A Hacker’s Introduction To DIY Light Guide Plates

Last year, I found myself compelled to make a scaled-down replica of the iconic test chamber signs from the video game Portal. If you’ve played the game, you’ll remember these signs as the illuminated monoliths that postmarked the start of every test chamber. In hyperstylized video game fashion, they were also extremely thin.

Stay tuned for cake at the end of this article.

True to the original, my replica would need to be both slimmed down and backlit with a uniform, natural white glow. As fate would have it, the crux of this project was finding a way to do just that: to diffuse light coming in from the edges so that it would emit evenly from the front.

What I thought would be quick project ended up being a dive down the rabbit hole that yielded some satisfying results. Today, I’d like to share my findings and introduce you to light guide plates, one of the key building blocks inside of much of today’s backlit screen technology. I’ll dig into the some of the working principles, introduce you to my homebrew approach, and leave you with some inspirational source code to go forth and build your own. Continue reading “A Hacker’s Introduction To DIY Light Guide Plates”

Breaking Into The Nintendo DSi Through The (Browser) Window

The Nintendo DSi was surpassed by newer and better handhelds many years ago, but that doesn’t stop people like [Nathan Farlow] from attempting to break into the old abandoned house through a rather unexpected place: the (browser) window.

When the Nintendo DSi was released in 2008, one of its notable features was a built-in version of the Opera 9.50 web browser. [Nathan] reasoned an exploit in this browser would be an ideal entry point, as there’s no OS or kernel to get past — once you get execution, you control the system. To put this plan into action, he put together two great ideas. First he used the WebKit layout tests to get the browser into weird edge cases, and then tracked down an Windows build of Opera 9.50 that he could run on his system under WINE. This allowed him to identify the use-after-free bugs that he was looking for.

Now that he had an address to jump to, he just had to get his code into the right spot. For this he employed what’s known as a NOP sled; basically a long list of commands that do nothing, which if jumped into, will slide into his exploit code. In modern browsers a good way to allocate a chunk of memory and fill it would be a Float32Array, but since this is a 2008 browser, a smattering of RGBA canvases will do.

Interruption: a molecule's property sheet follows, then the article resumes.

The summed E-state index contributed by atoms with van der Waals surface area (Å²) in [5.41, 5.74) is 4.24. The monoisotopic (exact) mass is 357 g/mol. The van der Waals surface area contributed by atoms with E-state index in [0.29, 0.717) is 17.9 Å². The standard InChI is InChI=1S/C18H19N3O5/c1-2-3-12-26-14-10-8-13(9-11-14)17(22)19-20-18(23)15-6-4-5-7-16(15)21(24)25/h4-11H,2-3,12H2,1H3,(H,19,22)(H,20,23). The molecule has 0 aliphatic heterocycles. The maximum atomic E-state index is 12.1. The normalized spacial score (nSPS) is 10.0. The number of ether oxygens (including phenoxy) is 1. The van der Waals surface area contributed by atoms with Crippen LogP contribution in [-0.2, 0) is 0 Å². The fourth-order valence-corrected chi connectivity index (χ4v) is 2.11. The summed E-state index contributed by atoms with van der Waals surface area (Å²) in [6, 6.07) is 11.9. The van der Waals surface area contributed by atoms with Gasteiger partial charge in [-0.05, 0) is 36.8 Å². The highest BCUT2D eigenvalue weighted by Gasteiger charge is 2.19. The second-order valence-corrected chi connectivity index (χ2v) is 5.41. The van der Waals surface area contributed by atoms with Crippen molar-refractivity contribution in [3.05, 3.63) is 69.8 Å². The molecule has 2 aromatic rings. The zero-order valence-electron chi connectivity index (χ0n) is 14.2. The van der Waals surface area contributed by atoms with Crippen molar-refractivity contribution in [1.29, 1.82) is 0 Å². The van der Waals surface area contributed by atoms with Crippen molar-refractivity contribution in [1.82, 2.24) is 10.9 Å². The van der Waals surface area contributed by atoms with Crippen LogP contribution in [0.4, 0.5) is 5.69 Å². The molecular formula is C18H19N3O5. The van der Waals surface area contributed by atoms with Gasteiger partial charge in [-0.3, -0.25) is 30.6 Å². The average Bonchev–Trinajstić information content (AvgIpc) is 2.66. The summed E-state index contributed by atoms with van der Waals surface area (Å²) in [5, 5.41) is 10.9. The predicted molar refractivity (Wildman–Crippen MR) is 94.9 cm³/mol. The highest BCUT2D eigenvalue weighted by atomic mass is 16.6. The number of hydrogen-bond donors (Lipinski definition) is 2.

The actual payload is designed to execute a boot.nds file from the SD card, such as a homebrew launcher. If you want to give it a shot on your own DSi, all you need to do is point the system’s browser to stylehax.net.

If you’re looking for a more exotic way to crack into a DSi, perhaps this EM glitching attack might tickle your fancy?

Continue reading “Breaking Into The Nintendo DSi Through The (Browser) Window”

AI And Savvy Marketing Create Dubious Moon Photos

Taking a high-resolution photo of the moon is a surprisingly difficult task. Not only is a long enough lens required, but the camera typically needs to be mounted on a tracking system of some kind, as the moon moves too fast for the long exposure times needed. That’s why plenty were skeptical of Samsung’s claims that their latest smart phone cameras could actually photograph this celestial body with any degree of detail. It turns out that this skepticism might be warranted.

Samsung’s marketing department is claiming that this phone is using artificial intelligence to improve photos, which should quickly raise a red flag for anyone technically minded. [ibreakphotos] wanted to put this to the test rather than speculate, so a high-resolution image of the moon was modified in such a way that most of the fine detail of the image was lost. Displaying this image on a monitor, standing across the room, and using the smartphone in question reveals details in the image that can’t possibly be there.

The image that accompanies this post shows the two images side-by-side for those skeptical of these claims, but from what we can tell it looks like this is essentially an AI system copy-pasting the moon into images it thinks are of the moon itself. The AI also seems to need something more moon-like than a ping pong ball to trigger the detail overlay too, as other tests appear to debunk a more simplified overlay theory. It seems like using this system, though, is doing about the same thing that this AI camera does to take pictures of various common objects.